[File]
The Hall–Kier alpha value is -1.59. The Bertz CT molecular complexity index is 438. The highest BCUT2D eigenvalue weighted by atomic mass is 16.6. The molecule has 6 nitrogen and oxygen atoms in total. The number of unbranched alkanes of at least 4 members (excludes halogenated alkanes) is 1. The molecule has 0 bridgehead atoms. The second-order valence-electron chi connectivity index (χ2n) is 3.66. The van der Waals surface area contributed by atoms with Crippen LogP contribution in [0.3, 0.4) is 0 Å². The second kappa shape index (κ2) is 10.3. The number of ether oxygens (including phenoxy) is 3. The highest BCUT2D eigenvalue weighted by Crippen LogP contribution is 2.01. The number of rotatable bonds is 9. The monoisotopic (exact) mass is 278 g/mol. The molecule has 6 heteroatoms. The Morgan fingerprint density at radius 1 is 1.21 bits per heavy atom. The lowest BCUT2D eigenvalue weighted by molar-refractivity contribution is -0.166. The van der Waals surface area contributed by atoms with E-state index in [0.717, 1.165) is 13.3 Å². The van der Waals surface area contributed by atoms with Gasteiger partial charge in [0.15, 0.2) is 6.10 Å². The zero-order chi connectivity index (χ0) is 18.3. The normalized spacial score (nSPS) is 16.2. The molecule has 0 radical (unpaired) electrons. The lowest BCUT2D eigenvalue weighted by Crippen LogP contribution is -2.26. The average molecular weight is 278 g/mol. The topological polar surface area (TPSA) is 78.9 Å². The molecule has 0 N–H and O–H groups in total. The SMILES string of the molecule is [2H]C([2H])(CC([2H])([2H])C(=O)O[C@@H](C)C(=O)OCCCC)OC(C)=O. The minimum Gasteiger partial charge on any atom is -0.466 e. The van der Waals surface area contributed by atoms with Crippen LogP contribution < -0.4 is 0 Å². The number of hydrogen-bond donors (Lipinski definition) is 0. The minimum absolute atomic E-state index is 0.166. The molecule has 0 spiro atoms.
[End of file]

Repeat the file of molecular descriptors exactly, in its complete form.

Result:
The Hall–Kier alpha value is -1.59. The Bertz CT molecular complexity index is 438. The highest BCUT2D eigenvalue weighted by atomic mass is 16.6. The molecule has 6 nitrogen and oxygen atoms in total. The number of unbranched alkanes of at least 4 members (excludes halogenated alkanes) is 1. The molecule has 0 bridgehead atoms. The second-order valence-electron chi connectivity index (χ2n) is 3.66. The van der Waals surface area contributed by atoms with Crippen LogP contribution in [0.3, 0.4) is 0 Å². The second kappa shape index (κ2) is 10.3. The number of ether oxygens (including phenoxy) is 3. The highest BCUT2D eigenvalue weighted by Crippen LogP contribution is 2.01. The number of rotatable bonds is 9. The monoisotopic (exact) mass is 278 g/mol. The molecule has 6 heteroatoms. The Morgan fingerprint density at radius 1 is 1.21 bits per heavy atom. The lowest BCUT2D eigenvalue weighted by molar-refractivity contribution is -0.166. The van der Waals surface area contributed by atoms with E-state index in [0.717, 1.165) is 13.3 Å². The van der Waals surface area contributed by atoms with Gasteiger partial charge in [0.15, 0.2) is 6.10 Å². The zero-order chi connectivity index (χ0) is 18.3. The normalized spacial score (nSPS) is 16.2. The molecule has 0 radical (unpaired) electrons. The lowest BCUT2D eigenvalue weighted by Crippen LogP contribution is -2.26. The average molecular weight is 278 g/mol. The topological polar surface area (TPSA) is 78.9 Å². The molecule has 0 N–H and O–H groups in total. The SMILES string of the molecule is [2H]C([2H])(CC([2H])([2H])C(=O)O[C@@H](C)C(=O)OCCCC)OC(C)=O. The minimum Gasteiger partial charge on any atom is -0.466 e. The van der Waals surface area contributed by atoms with Crippen LogP contribution < -0.4 is 0 Å². The number of hydrogen-bond donors (Lipinski definition) is 0. The minimum absolute atomic E-state index is 0.166. The molecule has 0 spiro atoms.